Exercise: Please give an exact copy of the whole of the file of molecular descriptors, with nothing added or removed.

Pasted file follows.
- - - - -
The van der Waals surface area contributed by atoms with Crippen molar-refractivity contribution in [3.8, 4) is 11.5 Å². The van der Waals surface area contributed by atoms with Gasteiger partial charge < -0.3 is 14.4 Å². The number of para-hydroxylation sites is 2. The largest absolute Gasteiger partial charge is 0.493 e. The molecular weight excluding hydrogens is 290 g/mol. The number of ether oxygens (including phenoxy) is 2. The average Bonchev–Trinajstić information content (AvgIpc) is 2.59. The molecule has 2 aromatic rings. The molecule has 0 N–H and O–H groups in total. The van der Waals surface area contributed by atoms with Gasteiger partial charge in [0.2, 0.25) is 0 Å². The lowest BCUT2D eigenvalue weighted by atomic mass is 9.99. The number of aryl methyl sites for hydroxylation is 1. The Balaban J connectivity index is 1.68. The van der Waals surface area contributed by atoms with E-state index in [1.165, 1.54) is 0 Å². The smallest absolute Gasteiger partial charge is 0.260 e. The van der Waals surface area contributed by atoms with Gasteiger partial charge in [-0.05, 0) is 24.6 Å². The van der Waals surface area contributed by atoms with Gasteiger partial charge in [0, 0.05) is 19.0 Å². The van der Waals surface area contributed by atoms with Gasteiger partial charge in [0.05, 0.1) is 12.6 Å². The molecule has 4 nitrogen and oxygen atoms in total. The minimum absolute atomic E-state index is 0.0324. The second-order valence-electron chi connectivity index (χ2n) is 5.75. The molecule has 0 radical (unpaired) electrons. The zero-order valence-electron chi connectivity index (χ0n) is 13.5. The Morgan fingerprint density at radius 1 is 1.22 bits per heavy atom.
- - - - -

The van der Waals surface area contributed by atoms with Crippen molar-refractivity contribution in [3.8, 4) is 11.5 Å². The van der Waals surface area contributed by atoms with Gasteiger partial charge < -0.3 is 14.4 Å². The number of para-hydroxylation sites is 2. The largest absolute Gasteiger partial charge is 0.493 e. The molecular weight excluding hydrogens is 290 g/mol. The number of ether oxygens (including phenoxy) is 2. The average Bonchev–Trinajstić information content (AvgIpc) is 2.59. The molecule has 2 aromatic rings. The molecule has 0 N–H and O–H groups in total. The van der Waals surface area contributed by atoms with Gasteiger partial charge in [0.2, 0.25) is 0 Å². The lowest BCUT2D eigenvalue weighted by atomic mass is 9.99. The number of aryl methyl sites for hydroxylation is 1. The Balaban J connectivity index is 1.68. The van der Waals surface area contributed by atoms with E-state index in [1.165, 1.54) is 0 Å². The smallest absolute Gasteiger partial charge is 0.260 e. The van der Waals surface area contributed by atoms with Gasteiger partial charge in [-0.05, 0) is 24.6 Å². The van der Waals surface area contributed by atoms with Gasteiger partial charge in [0, 0.05) is 19.0 Å². The van der Waals surface area contributed by atoms with Gasteiger partial charge in [0.05, 0.1) is 12.6 Å². The molecule has 4 nitrogen and oxygen atoms in total. The minimum absolute atomic E-state index is 0.0324. The second-order valence-electron chi connectivity index (χ2n) is 5.75. The molecule has 0 radical (unpaired) electrons. The zero-order valence-electron chi connectivity index (χ0n) is 13.5. The Morgan fingerprint density at radius 1 is 1.22 bits per heavy atom.